Some wires and a couple of planks: building my own guitar from a kit of parts

After a few weeks spent scratching around the dark web for second hand parts, I finally reached critical mass for a project to build my own electric guitar.

This was a not a project in the style of Brian May, who carved his own guitar body and made all the parts, including the electronics, himself. The result of that garden shed activity became a distinctive part of Queen’s sound, as the tone from that instrument was unique.

In my case I’ve kept to the marked footpath, gathering the correct parts to put together an early 2000s Fender Telecaster. The only deviation from the plan is the pickups. Here I’ve gone high-tech by guitar standards, opting for an active pair made by EMG. They were available in red too, which I thought would be a nice touch.

As I bumbled along I took some photos to record the progression from jumble of parts to the finished article.

I was more than a little daunted at the outset, but shouldn’t have been. The process itself is pretty straightforward. The bit that bothered me more than any other was the need to drill holes in a pristine, metallic red guitar body in order to secure the pick guard. This task lay in the distance. There were several steps to follow first.

On the way I had to prepare my existing Telecaster for sale, with very mixed feelings. The Baja Telecaster is a classic, with (in my view) sublimely melodic pickups and first-rate production quality. It’s a beauty, and wonderful to play. But my first in, first out policy had forced my hand and I couldn’t justify keeping two guitars of the same type. It’s gone now, to a significantly better guitarist than I am, which is some consolation.

The first step was rather enjoyable. If you’re a gardener you might recognise the roll of copper tape as a pesticide-free slug and snail repellent. The usefulness of the metal in combating squidgy animals is actually debatable but this is a post about guitars, not slugs.

The copper tape in this case is effective, but as a electrical shield against radio frequency (RF) interference rather than slugs. The idea here is that the metal-shielded control cavities in the guitar prevent the ingress of RF, which ends up amplified as clearly audible unwanted noise. Yuk.

My injured younger daughter thoughtfully decided to keep me company, albeit in a passive iPad-hypnotised capacity. She was entertained by my contortions as I twisted and shaped the sticky (and sharp) copper tape to fit the spaces neatly.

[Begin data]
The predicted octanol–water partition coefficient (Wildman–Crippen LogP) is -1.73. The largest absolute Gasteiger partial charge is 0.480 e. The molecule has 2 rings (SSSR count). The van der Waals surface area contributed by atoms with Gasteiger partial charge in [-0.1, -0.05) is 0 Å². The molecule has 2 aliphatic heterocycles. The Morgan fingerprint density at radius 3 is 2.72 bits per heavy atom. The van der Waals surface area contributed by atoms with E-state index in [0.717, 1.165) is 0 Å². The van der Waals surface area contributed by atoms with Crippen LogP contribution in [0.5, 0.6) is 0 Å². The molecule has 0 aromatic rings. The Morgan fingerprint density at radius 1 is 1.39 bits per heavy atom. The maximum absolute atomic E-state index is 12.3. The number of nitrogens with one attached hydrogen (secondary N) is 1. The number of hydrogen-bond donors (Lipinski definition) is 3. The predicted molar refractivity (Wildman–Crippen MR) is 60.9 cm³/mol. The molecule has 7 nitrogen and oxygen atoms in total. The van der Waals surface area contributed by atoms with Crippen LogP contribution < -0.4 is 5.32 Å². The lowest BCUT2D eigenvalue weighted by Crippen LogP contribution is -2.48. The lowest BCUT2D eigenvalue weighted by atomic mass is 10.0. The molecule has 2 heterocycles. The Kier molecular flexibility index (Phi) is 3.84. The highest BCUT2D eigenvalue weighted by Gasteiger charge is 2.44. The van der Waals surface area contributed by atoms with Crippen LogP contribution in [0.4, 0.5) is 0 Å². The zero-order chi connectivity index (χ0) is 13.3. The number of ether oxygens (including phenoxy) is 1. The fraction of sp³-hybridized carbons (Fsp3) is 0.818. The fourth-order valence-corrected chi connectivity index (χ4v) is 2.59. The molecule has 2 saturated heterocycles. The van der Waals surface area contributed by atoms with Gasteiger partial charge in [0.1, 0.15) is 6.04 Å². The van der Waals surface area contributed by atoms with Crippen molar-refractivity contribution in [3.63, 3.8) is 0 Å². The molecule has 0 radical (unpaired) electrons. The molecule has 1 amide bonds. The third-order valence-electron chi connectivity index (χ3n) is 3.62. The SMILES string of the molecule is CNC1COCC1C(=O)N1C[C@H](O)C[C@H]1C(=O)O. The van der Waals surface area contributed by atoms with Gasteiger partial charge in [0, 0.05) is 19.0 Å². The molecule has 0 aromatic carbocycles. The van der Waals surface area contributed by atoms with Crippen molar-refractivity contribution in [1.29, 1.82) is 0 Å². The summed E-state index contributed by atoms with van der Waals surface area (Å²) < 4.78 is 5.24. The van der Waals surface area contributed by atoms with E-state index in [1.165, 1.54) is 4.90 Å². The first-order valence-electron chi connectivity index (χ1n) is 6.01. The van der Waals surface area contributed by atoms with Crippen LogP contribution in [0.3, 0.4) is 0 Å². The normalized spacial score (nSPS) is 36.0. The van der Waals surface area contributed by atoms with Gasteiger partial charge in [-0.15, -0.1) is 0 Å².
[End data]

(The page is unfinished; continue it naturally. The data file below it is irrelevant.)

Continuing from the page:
Once I was up and running the instrument began to take shape. The red pickups were chosen for the same reason that prompted me to line the guitar body with copper shielding: RF interference.

Our home is phenomenally noisy, from an electrical perspective. There are several wifi routers, a couple of dozen Philips Hue lights, two smart home hubs, a clutch of mobile phones and another 30+ wired and wireless network devices.

The icing on the cake is the powerline networking. If you’ve not come across this before, this is technology that injects a network signal into the mains wiring in a household. Powerline adapters plugged in around the house pick up the signal and pass it to wifi routers to get internet access to every corner of the household.

This should be unobtrusive but isn’t. I can hear it through the hifi, and through the amps. It’s irritating but since internet access is required to make a house function these days, it’s not going away.

So, my answer to the RF problem was these fetching red pickups, made in California by EMG. They’re ‘active’ pickups, which means a battery concealed inside the guitar powers a small amplifier that boosts the signal before it leaves the guitar. This powerful signal is far less susceptible to RF interference than the puny current generated by the usual passive pickups and thus gives a clear, strong tone.

These pickups incorporated the latest version of EMG’s amplifier circuit and I was looking forward to hearing them.

Alongside the high-tech pickups was more mundane wiring, and components like the jack socket that required nimble, flexible fingers. I got there in the end.

The neck is a fine piece of work. After a lot of searching I found what I was looking for – a used maple and dark rosewood neck with only minor wear to the stainless steel frets.

The neck was sent from Italy – to the wrong address. The delivery agent in Italy had run a search on the first line of our address and picked the first postcode that appeared. As the first line of my address is not unique the postcode was for a flat in Westminster, a few minutes’ walk from Baker Street station.

I’d quite like a W1 address again – I lived a couple of minutes from Baker Street station when I moved to London for my first proper job at the professional services behemoth KPMG. Spookily, the upscale recipient of the guitar part lived around the corner from my old flat.

After a lot of to-ing and fro-ing (the seller’s nerves were strained by the experience: as he told me, ‘I’m a musician, not a tradesman!’) the neck finally arrived.

The finished product looked very good, apart from the battery issue. Try as I might, I just couldn’t fit it inside the body. I decided to stop where I was, congratulate myself on getting that far, and pay a visit to my local – 22 minutes away! – branch of guitarguitar, a wonderful cave of beautiful musical artistry.

Naturally, I was very reluctant to make the journey. Ha, as if!

My limping injured daughter went with me as the new red guitar was expertly set up. It was lots of fun. She told me that she would like a Gibson SG (as played by – well, everyone) as her next guitar.

Next guitar? I’m not sure I’m setting a good example. 😳

Author: mostlysocial

The modest moderator.

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